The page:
North Entrance, Yellowstone National Park. Photo: NPS/Jim Peaco
Originally appeared in the Wall Street Journal on August 24, 2016.
As the National Park Service celebrates its 100th anniversary on Thursday, Americans should take a moment to consider how they can ensure the health of their national treasure for many generations to come.
Few federal agencies command more widespread support than the NPS. A 2015 Gallup poll found that 73% of Americans were satisfied with the government’s handling of national parks, despite their overall dissatisfaction with the federal government. There are now 84 million acres in the national-park system, including 59 national parks, 20 of which were added after 1980, and 353 national monuments, battlefields and historic sites. Every year Congress creates more parks, often referred to as “Park Barrel Politics.”
But, loved as they are, the national park systems and monuments aren’t being treated well. Adding more parks makes matters worse.
There is already a backlog of maintenance projects, including deteriorating roads, buildings and sewage systems, that will cost $12 billion to fix. Each year the NPS goes to Congress asking for funding for its operating budgets but almost always gets less than it requests. Between 2005 and 2015, the federal budget grew by 39%, yet the NPS operating budget increased by only 1.7%. Meanwhile, park attendance in 2015 reached a record 305 million visits.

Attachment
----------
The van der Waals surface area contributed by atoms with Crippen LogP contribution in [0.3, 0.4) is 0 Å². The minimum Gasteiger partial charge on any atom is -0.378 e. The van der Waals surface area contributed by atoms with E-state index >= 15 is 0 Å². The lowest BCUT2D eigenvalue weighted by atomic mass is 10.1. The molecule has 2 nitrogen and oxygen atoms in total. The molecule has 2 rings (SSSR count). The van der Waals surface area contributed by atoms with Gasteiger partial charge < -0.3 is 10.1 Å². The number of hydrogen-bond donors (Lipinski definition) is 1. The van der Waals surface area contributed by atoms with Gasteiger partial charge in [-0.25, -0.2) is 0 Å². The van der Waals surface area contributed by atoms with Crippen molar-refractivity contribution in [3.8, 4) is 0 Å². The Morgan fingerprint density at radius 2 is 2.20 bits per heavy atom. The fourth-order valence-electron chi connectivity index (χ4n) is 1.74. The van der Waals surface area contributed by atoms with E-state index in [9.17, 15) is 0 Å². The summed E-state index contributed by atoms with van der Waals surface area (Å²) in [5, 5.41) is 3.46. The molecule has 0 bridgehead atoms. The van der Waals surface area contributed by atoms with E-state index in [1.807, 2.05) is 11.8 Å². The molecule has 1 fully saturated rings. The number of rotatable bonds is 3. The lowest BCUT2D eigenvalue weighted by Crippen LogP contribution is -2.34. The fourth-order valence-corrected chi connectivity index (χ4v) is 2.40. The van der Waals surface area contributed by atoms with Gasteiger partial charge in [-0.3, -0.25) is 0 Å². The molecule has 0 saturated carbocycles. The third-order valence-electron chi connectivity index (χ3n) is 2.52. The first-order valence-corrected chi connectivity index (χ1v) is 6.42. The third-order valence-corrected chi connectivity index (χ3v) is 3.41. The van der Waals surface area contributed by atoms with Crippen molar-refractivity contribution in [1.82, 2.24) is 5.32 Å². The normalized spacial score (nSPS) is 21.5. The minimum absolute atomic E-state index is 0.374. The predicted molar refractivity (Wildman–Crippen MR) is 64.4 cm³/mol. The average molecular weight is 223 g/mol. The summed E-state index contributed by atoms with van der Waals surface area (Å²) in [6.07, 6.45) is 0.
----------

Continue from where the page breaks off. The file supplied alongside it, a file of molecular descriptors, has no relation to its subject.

A simple change would allow parks to increase fees to cover their operating costs. When the first national parks were created, they were expected to be self-supporting. Receipts for Yellowstone and Yosemite in those early days often exceeded expenditures.
Adjusted to 2016 dollars, entry fees then were astronomical. Mount Rainier, the first to allow cars in 1908, sold 1,594 auto permits at a price of $475 in today’s dollars. In 1916 seasonal auto permits, also in today’s dollars, ranged from $120 at Glacier and Mesa Verde to $240 at Yellowstone. Today the price of a seven-day pass to Yellowstone for one vehicle is $30.
Another simple change would be to charge higher fees for foreign visitors, who pay no U.S. taxes. Differential pricing is common in parks outside the U.S. Kenya’s Maasai Mara National Reserve charges its citizens $10, compared with $70 for noncitizens. With foreign visitors to U.S. parks making up as much as 25% of the total, charging them more would provide a substantial budgetary boost.
Congress is also working on a simple budget fix. The National Park Service Centennial Act, presented to Congress earlier this year and sponsored by Rep. Raúl Grijalva (D., Ariz.), calls for raising the price of a senior-citizen lifetime pass to $80—the current price of a regular annual national park pass—from a mere $10. No doubt there will be a backlash from AARP, but if the NPS sold 600,000 senior passes, as it did in 2015, at $80, it would generate an additional $42 million for operating costs or maintenance.
If Americans love their parks as much as they say, the NPS centennial celebration is a perfect occasion to take parks out of politics and politics out of parks by giving the gift of operating-budget autonomy. If entrance fees covered the NPS’s annual operating costs of approximately $2.5 billion, congressional funding could be used to start work on the maintenance backlog. Freeing the NPS from politics would also better connect the parks bureaucracy with its customer base and change its focus from Washington to “America’s best idea.”
Learn more about the past, present, and future of our national parks: perc.org/ParkCentennial